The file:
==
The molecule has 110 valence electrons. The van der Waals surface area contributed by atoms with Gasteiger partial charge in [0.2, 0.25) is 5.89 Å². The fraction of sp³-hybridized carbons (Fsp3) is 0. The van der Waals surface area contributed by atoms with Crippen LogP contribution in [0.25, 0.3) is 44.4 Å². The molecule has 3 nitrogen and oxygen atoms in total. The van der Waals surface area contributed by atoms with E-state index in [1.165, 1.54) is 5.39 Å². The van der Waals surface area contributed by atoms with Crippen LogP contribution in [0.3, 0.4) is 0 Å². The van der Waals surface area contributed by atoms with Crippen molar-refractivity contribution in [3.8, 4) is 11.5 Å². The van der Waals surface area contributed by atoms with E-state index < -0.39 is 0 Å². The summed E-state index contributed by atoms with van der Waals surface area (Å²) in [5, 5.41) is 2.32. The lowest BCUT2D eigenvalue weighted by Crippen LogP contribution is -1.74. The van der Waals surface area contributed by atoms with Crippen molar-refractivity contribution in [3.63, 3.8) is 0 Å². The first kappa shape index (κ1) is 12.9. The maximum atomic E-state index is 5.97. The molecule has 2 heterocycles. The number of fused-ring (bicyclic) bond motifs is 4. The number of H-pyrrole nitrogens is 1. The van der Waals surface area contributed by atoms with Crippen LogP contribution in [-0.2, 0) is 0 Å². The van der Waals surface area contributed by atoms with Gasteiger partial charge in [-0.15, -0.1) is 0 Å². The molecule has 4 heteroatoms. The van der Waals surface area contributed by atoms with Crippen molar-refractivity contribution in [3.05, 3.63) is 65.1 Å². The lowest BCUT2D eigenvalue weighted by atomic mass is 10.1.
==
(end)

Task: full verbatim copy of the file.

The molecule has 110 valence electrons. The van der Waals surface area contributed by atoms with Gasteiger partial charge in [0.2, 0.25) is 5.89 Å². The fraction of sp³-hybridized carbons (Fsp3) is 0. The van der Waals surface area contributed by atoms with Crippen LogP contribution in [0.25, 0.3) is 44.4 Å². The molecule has 3 nitrogen and oxygen atoms in total. The van der Waals surface area contributed by atoms with E-state index in [1.165, 1.54) is 5.39 Å². The van der Waals surface area contributed by atoms with Crippen LogP contribution in [0.3, 0.4) is 0 Å². The van der Waals surface area contributed by atoms with Crippen molar-refractivity contribution in [3.8, 4) is 11.5 Å². The van der Waals surface area contributed by atoms with E-state index < -0.39 is 0 Å². The summed E-state index contributed by atoms with van der Waals surface area (Å²) in [5, 5.41) is 2.32. The lowest BCUT2D eigenvalue weighted by Crippen LogP contribution is -1.74. The van der Waals surface area contributed by atoms with Crippen molar-refractivity contribution in [3.63, 3.8) is 0 Å². The first kappa shape index (κ1) is 12.9. The maximum atomic E-state index is 5.97. The molecule has 2 heterocycles. The number of fused-ring (bicyclic) bond motifs is 4. The number of H-pyrrole nitrogens is 1. The van der Waals surface area contributed by atoms with Crippen LogP contribution in [-0.2, 0) is 0 Å². The van der Waals surface area contributed by atoms with Gasteiger partial charge in [-0.15, -0.1) is 0 Å². The molecule has 4 heteroatoms. The van der Waals surface area contributed by atoms with Crippen molar-refractivity contribution in [3.05, 3.63) is 65.1 Å². The lowest BCUT2D eigenvalue weighted by atomic mass is 10.1.